To secure the electrode 10 in the holder 46, a shroud 54 includes an internally threaded section engaging the external threads of the coupler 52. At the inward most end of the internally threaded section for the shroud '54 there is formed a radially inwardly directed shoulder 56 for engaging the mounting ring 22. This securely holds the electrode 10 in the holder 46.

As best illustrated in FIG. 8, the shroud includes a passage '58 terminating in the outlets 60, 62 and 64 for allowing'exposure of the membrane 38 to a substance the chemical composition of which is to be measured.

Extending through the holder 46 from the chamber 48 is a channel 66 for carrying a cable for connecting to the lead wires 32 and 36 of the electrode. When the connecting cable is in place Within the channel 66 a sealant is forced around the cable to provide a fluid tight seal and thereby prevent flooding of the chamber 48.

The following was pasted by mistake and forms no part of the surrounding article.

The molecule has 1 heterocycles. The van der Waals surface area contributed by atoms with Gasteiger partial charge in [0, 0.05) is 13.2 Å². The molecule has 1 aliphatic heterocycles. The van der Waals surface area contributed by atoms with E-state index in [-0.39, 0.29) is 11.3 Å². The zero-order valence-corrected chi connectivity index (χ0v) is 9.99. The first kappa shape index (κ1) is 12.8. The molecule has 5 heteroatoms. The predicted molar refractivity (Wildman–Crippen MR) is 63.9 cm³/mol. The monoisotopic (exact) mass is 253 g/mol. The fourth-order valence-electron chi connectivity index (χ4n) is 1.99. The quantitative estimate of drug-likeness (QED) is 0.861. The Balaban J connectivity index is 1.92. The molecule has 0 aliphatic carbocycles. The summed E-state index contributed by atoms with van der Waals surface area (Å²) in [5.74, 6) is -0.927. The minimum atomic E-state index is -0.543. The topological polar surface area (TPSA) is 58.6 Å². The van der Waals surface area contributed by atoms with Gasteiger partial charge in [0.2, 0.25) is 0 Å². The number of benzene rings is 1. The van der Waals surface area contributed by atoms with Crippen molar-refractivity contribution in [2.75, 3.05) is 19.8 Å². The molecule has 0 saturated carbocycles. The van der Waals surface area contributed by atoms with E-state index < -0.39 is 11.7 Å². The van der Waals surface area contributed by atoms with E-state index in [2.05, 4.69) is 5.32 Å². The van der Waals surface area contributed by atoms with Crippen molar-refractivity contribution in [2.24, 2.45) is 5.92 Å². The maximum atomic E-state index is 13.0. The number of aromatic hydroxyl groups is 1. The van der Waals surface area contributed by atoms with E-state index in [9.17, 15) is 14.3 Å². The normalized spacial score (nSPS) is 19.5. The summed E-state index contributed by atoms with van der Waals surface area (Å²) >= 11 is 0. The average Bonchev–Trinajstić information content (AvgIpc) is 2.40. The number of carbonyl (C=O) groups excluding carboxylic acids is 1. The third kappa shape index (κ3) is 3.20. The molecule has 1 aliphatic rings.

As an alternate to the electrode and holder of FIG. 7, the eletcrode body 12 is molded as a part of the holder 46. The entire support 24 and connecting cable is then assembled through an enlarged channel 66 into the body 12.. In this alternate embodiment, the inner walls of the chambelr 48 are straight leading into the chamber of the body 12.

While only one embodiment of the invention, together with modifications thereof, has been described in detail herein and shown in the accompanying drawings, it will be evident that various further modifications are possible without departing from the scope of the invention.

What is claimed is:

1. An electrode housing, comprising in combination:

a main body having an externally tapered neck section tapering to a smaller diameter at an open end thereof and including an internal chamber for receiving at the open end of the body a cathode and anode support,

a mounting ring encircling a main body at the neck section opposite the open end,

a body section contiguous with said main body having an outer surface tapering from a first diameter at the main body to a second smaller diameter at an open end thereof, said section including a passage from the open end to the chamber of said main body,